To continue Forsey’s celebratory metaphor, this has been one helluva long party. Forsey and co-founder Robert Greubel have been working on the project for a decade. “This is the third of a series of experimental watches,” says Forsey. “In it we have a différentiel d’égalité to rewind every second. It was not the objective to make a dead second, but it is a spin-off from that mechanism – and once we got this dead-second indication, we were able to make a nice big dial for it.”
Forsey’s work is normally about as accessible as a PhD thesis on some abstruse area of physics, garnished with an extra helping of advanced mathematics, so it is a relief to hear him talk about the aesthetic appeal of this dead seconds. “It is quite captivating to have this animation for the collector who does not want to go into all the ins and outs; for them it is an attractive feature.”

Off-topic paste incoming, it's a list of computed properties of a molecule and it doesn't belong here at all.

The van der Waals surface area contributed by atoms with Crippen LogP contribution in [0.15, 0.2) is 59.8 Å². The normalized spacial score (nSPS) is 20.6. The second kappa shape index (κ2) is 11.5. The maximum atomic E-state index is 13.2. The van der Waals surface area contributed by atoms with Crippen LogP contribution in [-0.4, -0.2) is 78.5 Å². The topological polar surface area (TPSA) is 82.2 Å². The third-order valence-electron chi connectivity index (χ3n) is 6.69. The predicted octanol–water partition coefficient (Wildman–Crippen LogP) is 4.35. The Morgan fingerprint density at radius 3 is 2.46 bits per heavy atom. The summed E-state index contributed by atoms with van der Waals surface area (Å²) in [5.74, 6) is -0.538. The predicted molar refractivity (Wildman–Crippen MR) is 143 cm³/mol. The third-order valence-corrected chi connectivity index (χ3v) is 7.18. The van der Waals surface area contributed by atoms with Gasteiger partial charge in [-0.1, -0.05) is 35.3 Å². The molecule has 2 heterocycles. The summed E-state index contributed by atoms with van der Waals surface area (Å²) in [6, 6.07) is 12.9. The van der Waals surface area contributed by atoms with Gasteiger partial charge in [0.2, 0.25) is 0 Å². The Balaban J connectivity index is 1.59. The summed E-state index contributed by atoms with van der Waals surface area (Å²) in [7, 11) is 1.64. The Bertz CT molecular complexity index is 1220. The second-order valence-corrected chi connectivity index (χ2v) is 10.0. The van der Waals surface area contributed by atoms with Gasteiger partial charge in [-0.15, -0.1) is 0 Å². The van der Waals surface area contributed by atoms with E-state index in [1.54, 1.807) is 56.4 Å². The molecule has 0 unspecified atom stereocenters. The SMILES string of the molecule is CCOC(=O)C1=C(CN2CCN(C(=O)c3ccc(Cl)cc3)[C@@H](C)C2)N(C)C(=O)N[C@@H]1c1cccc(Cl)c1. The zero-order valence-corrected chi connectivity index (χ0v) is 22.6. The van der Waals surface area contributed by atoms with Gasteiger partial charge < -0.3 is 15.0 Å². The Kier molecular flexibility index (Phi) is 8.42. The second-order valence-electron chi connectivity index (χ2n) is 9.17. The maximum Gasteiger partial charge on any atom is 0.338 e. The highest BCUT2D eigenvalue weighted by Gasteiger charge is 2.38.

“It is a complication that is really for collectors,” says Christian Lattmann, CEO of Jaquet Droz, of his Grande Seconde Deadbeat (£24,000). “To most people it looks like a quartz; it is only really someone who knows about watchmaking that can recognise this complication. Jaquet Droz’s 18th-century roots and the popularity at that time of deadbeat watches in China make it relevant for the brand today and, as well as the heritage and the horology, there is the engaging sight of the large second hand jumping round the dial. “It looks very cool,” says Lattmann, using decidedly un-18th-century language.